Indeed, the more centralized a piece of property is, the less property rights individuals have. The level of centralization is affected by regulation, monopoly and so on, but ultimately, they all limit the user from doing what they want with the property in question. In a very real sense, centralization takes away our property rights.
This is the problem that’s been prevalent in fiat money. The centralization of money in all its forms, be it the ability to confiscate, censor and inflate, have debased our property rights over money. We all get to spend our money with the permission of the centralized parties that regulate our transactions, such as Visa, ACH or FinCen. The more single points of failure there are, the more our property rights are degraded.
Significantly, bearer instruments have traditionally been the thing that gives people the most property rights. Possession, as they say is 9/10ths of the law and physical possession is hard to get in the middle of. But even there, physical confiscation is possible, such as in Executive Order 6102 which seized the gold of every US citizen.
In Bitcoin we have a bearer instrument that’s not physical and that changes the game in terms of property rights. This is the first scarce property that cannot be confiscated. Central parties cannot compel dispossession. That in turn means that the boundaries of property rights are even clearer in Bitcoin than anything physical, let alone the murky waters of property rights that are so typical of centralized services in the digital realm.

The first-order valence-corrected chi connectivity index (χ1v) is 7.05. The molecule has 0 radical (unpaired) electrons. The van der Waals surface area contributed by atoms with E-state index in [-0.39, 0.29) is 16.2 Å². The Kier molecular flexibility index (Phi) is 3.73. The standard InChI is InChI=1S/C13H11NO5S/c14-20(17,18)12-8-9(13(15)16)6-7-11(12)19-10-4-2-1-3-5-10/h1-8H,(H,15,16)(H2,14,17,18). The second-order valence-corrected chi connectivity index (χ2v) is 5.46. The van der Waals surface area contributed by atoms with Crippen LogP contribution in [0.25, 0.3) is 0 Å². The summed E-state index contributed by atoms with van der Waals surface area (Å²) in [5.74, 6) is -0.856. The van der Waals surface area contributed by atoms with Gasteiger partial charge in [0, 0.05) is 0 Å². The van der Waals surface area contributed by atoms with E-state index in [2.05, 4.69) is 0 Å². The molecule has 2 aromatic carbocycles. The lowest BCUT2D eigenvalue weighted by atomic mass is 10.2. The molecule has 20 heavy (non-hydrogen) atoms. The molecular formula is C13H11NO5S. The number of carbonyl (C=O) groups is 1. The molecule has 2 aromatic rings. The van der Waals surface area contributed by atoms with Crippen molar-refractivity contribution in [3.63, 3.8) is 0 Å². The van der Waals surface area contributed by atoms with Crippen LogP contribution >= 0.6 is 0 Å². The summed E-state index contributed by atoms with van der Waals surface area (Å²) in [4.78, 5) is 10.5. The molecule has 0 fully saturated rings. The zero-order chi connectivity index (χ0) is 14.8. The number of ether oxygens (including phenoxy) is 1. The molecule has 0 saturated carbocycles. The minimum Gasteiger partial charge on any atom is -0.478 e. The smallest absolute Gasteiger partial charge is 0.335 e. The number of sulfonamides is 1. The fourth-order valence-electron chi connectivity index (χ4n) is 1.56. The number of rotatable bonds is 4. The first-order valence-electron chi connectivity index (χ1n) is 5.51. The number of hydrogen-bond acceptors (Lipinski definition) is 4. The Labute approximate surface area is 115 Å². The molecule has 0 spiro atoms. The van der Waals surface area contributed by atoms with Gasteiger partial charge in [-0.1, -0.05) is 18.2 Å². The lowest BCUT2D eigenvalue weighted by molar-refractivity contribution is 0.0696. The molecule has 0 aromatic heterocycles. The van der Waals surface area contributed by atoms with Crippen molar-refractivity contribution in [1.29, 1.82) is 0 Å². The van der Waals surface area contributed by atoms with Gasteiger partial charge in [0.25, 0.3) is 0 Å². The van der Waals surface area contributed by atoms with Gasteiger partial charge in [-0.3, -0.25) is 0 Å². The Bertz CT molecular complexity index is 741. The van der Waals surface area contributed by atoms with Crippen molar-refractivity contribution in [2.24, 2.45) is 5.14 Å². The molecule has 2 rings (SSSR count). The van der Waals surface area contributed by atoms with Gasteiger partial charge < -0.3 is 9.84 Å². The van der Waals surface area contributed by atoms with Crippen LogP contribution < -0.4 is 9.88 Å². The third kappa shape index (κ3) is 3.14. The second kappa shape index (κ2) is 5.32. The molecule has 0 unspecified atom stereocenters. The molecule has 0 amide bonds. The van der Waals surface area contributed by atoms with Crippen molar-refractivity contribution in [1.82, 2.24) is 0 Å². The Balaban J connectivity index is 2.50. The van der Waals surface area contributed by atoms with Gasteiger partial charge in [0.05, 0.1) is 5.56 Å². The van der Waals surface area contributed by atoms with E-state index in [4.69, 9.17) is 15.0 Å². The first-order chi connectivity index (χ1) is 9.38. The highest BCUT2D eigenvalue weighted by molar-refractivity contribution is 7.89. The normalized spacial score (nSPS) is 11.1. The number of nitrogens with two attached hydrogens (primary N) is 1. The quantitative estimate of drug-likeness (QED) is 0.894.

Andrew Chow and Pieter Wuille have published 7 proposed BIPs regarding output descriptors. Descriptors have been in Bitcoin Core for the past couple of years, but it’s now specified in a BIP. The idea is to have a language that can describe different wallets, including multisig and things much more complicated. Wallet developers would do well to study these and incorporate these into their wallets.
We just had the largest difficulty adjustment ever in Bitcoin. The actual difficulty decreased by 28% and is due to all the mining equipment that’s currently looking for new homes outside of China. Difficulty can decrease by as much as 75% in a single period, but that would mean blocks that take around 40 minutes and 2016 blocks taking 8 weeks instead of 2. I expect difficulty to go back up after the current period as miners are likely losing a lot of money not putting their equipment to work.
Now that Taproot is locked in Jeremy Rubin writes about the next soft fork. He goes through the possibilities, which are SIGHASH_ANYPREVOUT, OP_CAT, OP_CHECKSIGFROMSTACK and OP_CHECKTEMPLATEVERIFY. He goes through a comparative analysis of all four and goes through the open questions behind each, the relative safety of each and what synergies they have with each other. I would have liked to see his opinion on Cross-Input Signature Aggregation, which he didn’t put as a possibility, but then again, I don’t think there’s a solid proposal, like the things mentioned above. Definitely worth reading for those wanting to learn what’s ahead.